Baylor enrolls more than 3,000 students with each freshman class. At each of the roughly 10 freshman orientations each fall, a representative from BARC speaks to parents and new students. No new freshman walks away without an understanding of all the counseling and recovery programs available on campus.
In addition, Baylor recovery professionals pay close attention to the language used on campus, drawing mainly on the DSM-V for structure around language and information. The careful language selection is meant to convey a uniformly objective, medical approach to recovery.
“Substance use disorders are a common ailment among young adults,” Ettinger explains, “and students who have them shouldn’t be treated any differently than students with any other potential struggle.”
Words like “abuse” are discouraged. “No one wants to help an abuser,” she continues. If a student expresses doubts or uncertainty about recovery, students are shown the DSM for clarity around a diagnosis.
Because Baylor leads many addictionrecovery research programs, the BARC benefits from cross-promotion and cross-information. BARC programs are privy to relevant research and research faculty are offered relevant recovery training.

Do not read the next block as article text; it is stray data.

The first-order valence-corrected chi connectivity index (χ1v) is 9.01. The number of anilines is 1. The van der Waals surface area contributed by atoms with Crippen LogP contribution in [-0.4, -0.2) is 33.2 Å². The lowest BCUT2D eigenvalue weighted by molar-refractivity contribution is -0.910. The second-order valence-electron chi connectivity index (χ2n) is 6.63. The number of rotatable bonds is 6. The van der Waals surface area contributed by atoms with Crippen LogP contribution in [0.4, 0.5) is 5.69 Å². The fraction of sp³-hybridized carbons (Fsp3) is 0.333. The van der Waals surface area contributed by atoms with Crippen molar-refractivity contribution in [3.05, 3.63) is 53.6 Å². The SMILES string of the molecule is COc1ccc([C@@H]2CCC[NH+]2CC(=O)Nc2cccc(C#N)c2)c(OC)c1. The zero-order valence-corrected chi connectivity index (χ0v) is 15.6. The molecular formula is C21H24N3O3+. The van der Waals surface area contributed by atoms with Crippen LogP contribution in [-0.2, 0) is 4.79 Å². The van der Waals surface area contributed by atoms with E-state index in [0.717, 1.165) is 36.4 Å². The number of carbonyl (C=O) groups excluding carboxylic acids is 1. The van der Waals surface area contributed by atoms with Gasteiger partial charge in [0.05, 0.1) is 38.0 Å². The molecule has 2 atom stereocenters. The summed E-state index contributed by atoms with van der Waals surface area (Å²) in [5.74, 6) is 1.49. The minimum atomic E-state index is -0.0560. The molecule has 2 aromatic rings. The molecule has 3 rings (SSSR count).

“We’re invited often to speak at faculty trainings,” says Ettinger. “The fair amount of research done across campus is helpful to us,” she continues, “and some research brings a lot of money to the university.” Because Baylor makes research promotion such a priority, the BARC frequently gets acclaim without even knowing it.
“My background is church work,” Ettinger explains. “I’m happy to be a part of such a great campus, with great faculty, great research and a great staff. I like to think we have one voice,” she continues. “Addiction research informs our BARC practices and beliefs about recovery, meaning we stay connected with how to best help students.”
Changing Outdated Ideas on Both Sides
How can collegiate recovery programs at faith-based schools like Baylor lead the way in terms of erasing old stigmas and misinformation around addictionrecovery and religion?